There’s classic furniture. There’s timeless furniture. There’s antique and vintage furniture. And then there’s retro furniture.
All of these terms have similar meanings — the furniture is from a bygone era — but somehow they conjure different feelings. When we think of “classic furniture,” we picture the drawing room in a Jane Austen novel. We’d find timeless furniture on the cover of a bougie interior design magazine while antique and vintage furniture makes us imagine toile and floral prints.
But retro furniture … retro furniture is a little funkier than all of its bygone friends. Retro furniture isn’t trying to be old in a classic or timeless way. It’s kitschy and it’s fun. It wears its era like a badge of honor.
When you look at a piece of retro furniture, you’re instantly transported back to the decade it represents. You’re filled with nostalgia and a sudden longing to be at a 1950s soda shop or a 1970s roller disco. You know the piece is dated, and it only makes you love it more.
This comforting nostalgia is the reason retro home decor may be dated but it’s never out of style. We’ll share 12 retro furniture trends that prove it.
12 retro furniture styles to steal from the 1950s through the 80s
Unlike antiques, which have to be at least 100 years old, retro furniture comes from the more recent past. Most interior designers will classify furniture as “retro” if it comes from the 1950s through the 1980s.
You can pick just one decade and create a stylish time capsule, or you can mix and match retro pieces from all four decades to build a style that’s uniquely your own — and uniquely modern. Mixing and matching furniture from different historical eras is one of Architectural Digest’s hot trends for 2024.
We’ll walk you through the signature design elements of furniture from each decade and share pieces that perfectly capture these retro looks.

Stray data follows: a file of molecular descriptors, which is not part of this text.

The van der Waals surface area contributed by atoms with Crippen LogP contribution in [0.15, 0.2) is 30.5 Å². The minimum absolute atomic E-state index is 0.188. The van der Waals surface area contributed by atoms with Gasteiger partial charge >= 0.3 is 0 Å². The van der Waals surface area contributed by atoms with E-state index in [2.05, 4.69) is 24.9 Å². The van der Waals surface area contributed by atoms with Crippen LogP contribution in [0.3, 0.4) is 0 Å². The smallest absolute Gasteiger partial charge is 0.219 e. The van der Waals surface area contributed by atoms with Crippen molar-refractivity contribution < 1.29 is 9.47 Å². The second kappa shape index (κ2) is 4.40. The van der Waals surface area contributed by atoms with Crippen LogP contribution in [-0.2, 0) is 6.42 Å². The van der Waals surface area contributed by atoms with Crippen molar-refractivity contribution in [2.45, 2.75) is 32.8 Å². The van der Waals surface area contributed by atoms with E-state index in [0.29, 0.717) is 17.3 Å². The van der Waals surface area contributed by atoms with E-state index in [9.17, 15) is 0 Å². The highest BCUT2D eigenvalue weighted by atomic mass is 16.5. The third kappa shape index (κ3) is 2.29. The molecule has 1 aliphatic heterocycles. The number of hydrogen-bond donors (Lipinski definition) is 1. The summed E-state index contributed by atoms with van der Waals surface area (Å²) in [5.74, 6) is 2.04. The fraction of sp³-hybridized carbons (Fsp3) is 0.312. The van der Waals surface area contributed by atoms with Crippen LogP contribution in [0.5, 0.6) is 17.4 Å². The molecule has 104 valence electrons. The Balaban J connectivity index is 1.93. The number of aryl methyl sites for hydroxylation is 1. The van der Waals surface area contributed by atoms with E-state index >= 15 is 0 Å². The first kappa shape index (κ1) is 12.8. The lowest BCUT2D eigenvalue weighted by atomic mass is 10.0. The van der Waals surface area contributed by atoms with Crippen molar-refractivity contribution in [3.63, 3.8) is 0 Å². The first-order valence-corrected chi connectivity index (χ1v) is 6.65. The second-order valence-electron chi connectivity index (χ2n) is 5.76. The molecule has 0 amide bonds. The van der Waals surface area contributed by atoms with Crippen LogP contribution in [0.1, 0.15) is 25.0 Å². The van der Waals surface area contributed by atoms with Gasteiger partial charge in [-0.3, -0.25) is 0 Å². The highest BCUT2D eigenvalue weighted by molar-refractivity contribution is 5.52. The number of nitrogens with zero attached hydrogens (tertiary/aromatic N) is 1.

1. 1950s vinyl and chrome
The 1950s marked the beginning of “space age” materials like vinyl, laminate, and plastic. Suddenly not everything needed to be made out of wood, and American interior designers and homeowners embraced this change.
Vinyl was an extremely common upholstery, especially for kitchen seating because it easily wipes clean, while chrome-colored metal framed the chairs and tables. You could hardly visit a diner or soda shop in the 1950s without sitting on a red vinyl stool.
Here are some examples of 1950s-inspired, vinyl and chrome furniture:
2. 1950s curved wood and plastic
New materials also meant new silhouettes. The 1950s marked the beginning of mid-century modern design, so geometric shapes reigned supreme. But because manufactured wood and plastics can be molded, rounded corners and curves suddenly became available.
You can see curved silhouettes on everything from hard furniture, like coffee tables and side tables, to upholstered furniture like accent stands. Many homes even included more playful curved pieces inspired by German Bauhaus design, like an egg-shaped chair.
These are some of our favorite 50s-inspired curved silhouettes:
3. 1950s bright colors
The 1950s was a time of optimism in America — the war was over, the economy was flourishing, and the whole world looked bright. This sunny attitude was reflected in home decor, and bright happy colors were everywhere.
Some of the most popular upholstery colors in the 1950s were primary colors — blue, yellow, and red — as well as teal and pink.
Here are some retro-style pieces that feature 1950s silhouettes in brightly colored upholstery:
4. 1960s tulip silhouette
Flower power ruled the 60s, and the tulip silhouette perfectly embodied that aesthetic. This silhouette placed furniture like dining tables and lounge chairs on a single leg that flared toward the top and bottom, much like a tulip stem.
It was the next evolution of curved wood and plastics that started in the 1950s. Instead of the straight or turned shape of solid wood table legs, furniture could now curve and flare, and the tulip table or chair leg flared in all directions.
These tulip-shaped tables and chairs show off this quintessential 60s style:
5. 1960s acrylic furniture
As people continued to embrace space-age materials, acrylic furniture became a popular alternative to glass. Cheaper and more durable, it made appearances throughout homes, from living room furniture to outdoor furniture.
When it wasn’t clear to take the place of glass, it could also be colored to take the place of plastic. Some of the most popular colors of the 1960s were orange, bright green, and fushia.
Here are some of our favorite pieces of 60s-inspired acrylic furniture:
6. 1960s global design